Defendants Were Part of "Operation No Credit" Sweep
Robert Barr and Candace Rodriguez, principals of Westcal Equipment, doing business as Pioneer First and PF Member Services, Inc., have agreed to settle federal charges that they engaged in fraudulent business practices. A federal district court judge entered default judgments against the corporate defendants on December 12, 2002. The FTC, with the State of Washington as co-plaintiff, filed charges against the defendants in August 2002 as part of "Operation No Credit" financial fraud sweep. The complaint alleged that the defendants advertised nationally on cable TV for their Pioneer First Platinum credit card, implying that the card was a major credit card. According to the FTC, the defendants guaranteed a Pioneer First Platinum credit card with a $5,000 credit limit and 0 percent interest for 12 months to anyone who was a legal U.S. resident, at least 18 years old, and had a checking account. When consumers responded to the ads, the defendants allegedly told them they had to pay an advance fee of $189 to receive the card. According to the FTC, the Pioneer First Platinum credit card was not a major credit card, but a catalog card good only for buying merchandise through Pioneer First's Web site and catalog.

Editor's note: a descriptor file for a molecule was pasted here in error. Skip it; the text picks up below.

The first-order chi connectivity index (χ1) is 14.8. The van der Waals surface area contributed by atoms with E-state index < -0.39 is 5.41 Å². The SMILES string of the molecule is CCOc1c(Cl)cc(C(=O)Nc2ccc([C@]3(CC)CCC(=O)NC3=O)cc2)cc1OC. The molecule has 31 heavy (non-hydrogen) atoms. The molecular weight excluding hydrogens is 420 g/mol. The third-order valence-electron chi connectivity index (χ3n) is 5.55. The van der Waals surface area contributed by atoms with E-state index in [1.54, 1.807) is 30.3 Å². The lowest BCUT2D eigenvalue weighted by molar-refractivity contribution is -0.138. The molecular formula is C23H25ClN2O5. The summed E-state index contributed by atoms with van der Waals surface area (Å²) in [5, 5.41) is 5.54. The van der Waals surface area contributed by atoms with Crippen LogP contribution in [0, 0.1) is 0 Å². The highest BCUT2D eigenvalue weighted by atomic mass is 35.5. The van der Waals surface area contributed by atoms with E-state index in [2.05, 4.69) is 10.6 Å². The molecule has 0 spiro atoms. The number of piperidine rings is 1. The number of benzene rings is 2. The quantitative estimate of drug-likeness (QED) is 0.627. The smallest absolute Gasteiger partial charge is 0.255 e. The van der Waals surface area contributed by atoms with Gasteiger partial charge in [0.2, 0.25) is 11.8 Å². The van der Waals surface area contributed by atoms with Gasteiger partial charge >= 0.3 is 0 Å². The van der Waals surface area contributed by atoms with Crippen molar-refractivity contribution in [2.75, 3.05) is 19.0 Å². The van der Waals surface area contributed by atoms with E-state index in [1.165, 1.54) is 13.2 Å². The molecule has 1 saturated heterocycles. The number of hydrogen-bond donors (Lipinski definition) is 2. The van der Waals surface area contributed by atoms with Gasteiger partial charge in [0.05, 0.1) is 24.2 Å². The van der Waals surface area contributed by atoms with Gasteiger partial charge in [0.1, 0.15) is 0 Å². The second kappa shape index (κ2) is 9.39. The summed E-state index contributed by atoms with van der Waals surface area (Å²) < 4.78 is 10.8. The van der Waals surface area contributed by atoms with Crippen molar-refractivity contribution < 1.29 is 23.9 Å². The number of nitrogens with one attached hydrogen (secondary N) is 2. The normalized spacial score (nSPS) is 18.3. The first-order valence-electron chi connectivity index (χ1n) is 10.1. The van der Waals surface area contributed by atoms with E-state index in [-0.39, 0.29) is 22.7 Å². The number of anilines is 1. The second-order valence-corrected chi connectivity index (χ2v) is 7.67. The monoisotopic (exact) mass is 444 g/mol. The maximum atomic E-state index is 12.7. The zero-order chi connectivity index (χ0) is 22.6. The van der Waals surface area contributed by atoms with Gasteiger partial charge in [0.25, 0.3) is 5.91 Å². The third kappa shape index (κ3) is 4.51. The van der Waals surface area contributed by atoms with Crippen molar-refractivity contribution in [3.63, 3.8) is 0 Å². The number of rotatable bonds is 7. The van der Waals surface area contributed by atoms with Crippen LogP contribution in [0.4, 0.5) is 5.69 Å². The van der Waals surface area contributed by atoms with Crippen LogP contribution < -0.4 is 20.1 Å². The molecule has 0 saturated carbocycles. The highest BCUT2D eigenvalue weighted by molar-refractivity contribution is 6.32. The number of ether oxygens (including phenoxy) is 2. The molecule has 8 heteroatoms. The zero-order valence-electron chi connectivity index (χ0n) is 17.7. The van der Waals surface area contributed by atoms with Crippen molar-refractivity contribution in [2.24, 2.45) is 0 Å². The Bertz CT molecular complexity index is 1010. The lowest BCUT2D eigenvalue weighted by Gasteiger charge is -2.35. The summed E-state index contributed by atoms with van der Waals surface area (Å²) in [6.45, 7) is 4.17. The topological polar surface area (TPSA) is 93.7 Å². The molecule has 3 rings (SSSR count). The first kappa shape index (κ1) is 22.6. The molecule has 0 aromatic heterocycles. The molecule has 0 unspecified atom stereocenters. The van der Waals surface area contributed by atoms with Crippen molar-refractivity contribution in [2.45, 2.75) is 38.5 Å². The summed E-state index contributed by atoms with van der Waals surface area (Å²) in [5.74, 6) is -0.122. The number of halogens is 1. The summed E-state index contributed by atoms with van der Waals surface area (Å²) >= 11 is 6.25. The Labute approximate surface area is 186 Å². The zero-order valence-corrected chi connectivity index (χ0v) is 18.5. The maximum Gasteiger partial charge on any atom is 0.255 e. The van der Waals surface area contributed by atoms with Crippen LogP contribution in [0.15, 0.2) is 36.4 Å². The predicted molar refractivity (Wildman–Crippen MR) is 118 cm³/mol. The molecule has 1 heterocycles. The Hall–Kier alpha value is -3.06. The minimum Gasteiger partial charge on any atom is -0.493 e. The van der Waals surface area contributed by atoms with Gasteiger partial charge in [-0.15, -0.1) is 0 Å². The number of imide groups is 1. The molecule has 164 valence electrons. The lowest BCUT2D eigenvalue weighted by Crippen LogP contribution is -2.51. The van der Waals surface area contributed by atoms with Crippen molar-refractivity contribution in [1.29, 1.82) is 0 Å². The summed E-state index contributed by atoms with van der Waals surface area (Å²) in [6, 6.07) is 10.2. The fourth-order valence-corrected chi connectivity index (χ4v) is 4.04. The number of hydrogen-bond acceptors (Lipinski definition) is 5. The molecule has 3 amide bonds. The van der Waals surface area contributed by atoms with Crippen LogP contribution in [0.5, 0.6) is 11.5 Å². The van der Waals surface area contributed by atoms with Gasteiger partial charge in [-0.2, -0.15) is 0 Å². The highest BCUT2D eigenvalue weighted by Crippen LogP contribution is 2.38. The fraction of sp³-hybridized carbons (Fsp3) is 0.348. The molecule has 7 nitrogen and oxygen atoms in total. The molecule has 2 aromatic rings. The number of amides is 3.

"Operation No Credit" was a joint law enforcement campaign targeting a wide range of credit-related frauds. The cases in this telemarketing sweep encompass a variety of financial frauds that impact consumers' credit, including typical advance fee credit card, credit repair, pay day loan, debt adjustment, and debt negotiation schemes, as well as new credit identity scams.
The stipulated permanent injunction and final judgment prohibits the defendants from:
- misrepresenting that, after paying a fee, consumers will or are highly likely to receive an unsecured major credit card, such as a Visa or MasterCard;
- failing to disclose clearly and prominently in all promotional materials and on the Pioneer Web site that the Pioneer First Platinum card can only be used to purchase merchandise through Pioneer First and that a down payment is required in order to receive a credit card;
- requesting or receiving payment of a fee when the defendants have guaranteed or represented a high likelihood of success in obtaining a loan or other extension of credit; and
- failing to obtain express verifiable authorization to debit a consumer's bank account for any fee or other charge.
The order does not impose a money judgment against the defendants but does contain an avalanche clause requiring a $1 million judgment if it is found that they lied on their financial disclosure forms. Finally, the settlement contains various recordkeeping provisions to assist the FTC in monitoring the defendants' compliance.
The Commission vote to authorize staff to file the proposed stipulated permanent injunction and final order as to Robert Barr and Candace Rodriguez was 5-0. The FTC filed the proposed settlement in the U.S. District Court for the Western District of Washington, in Seattle, on March 25, 2003. The court approved the order on March 26, 2003.
(FTC File No. X020106)
(Civil Action No. C02-1783-L)
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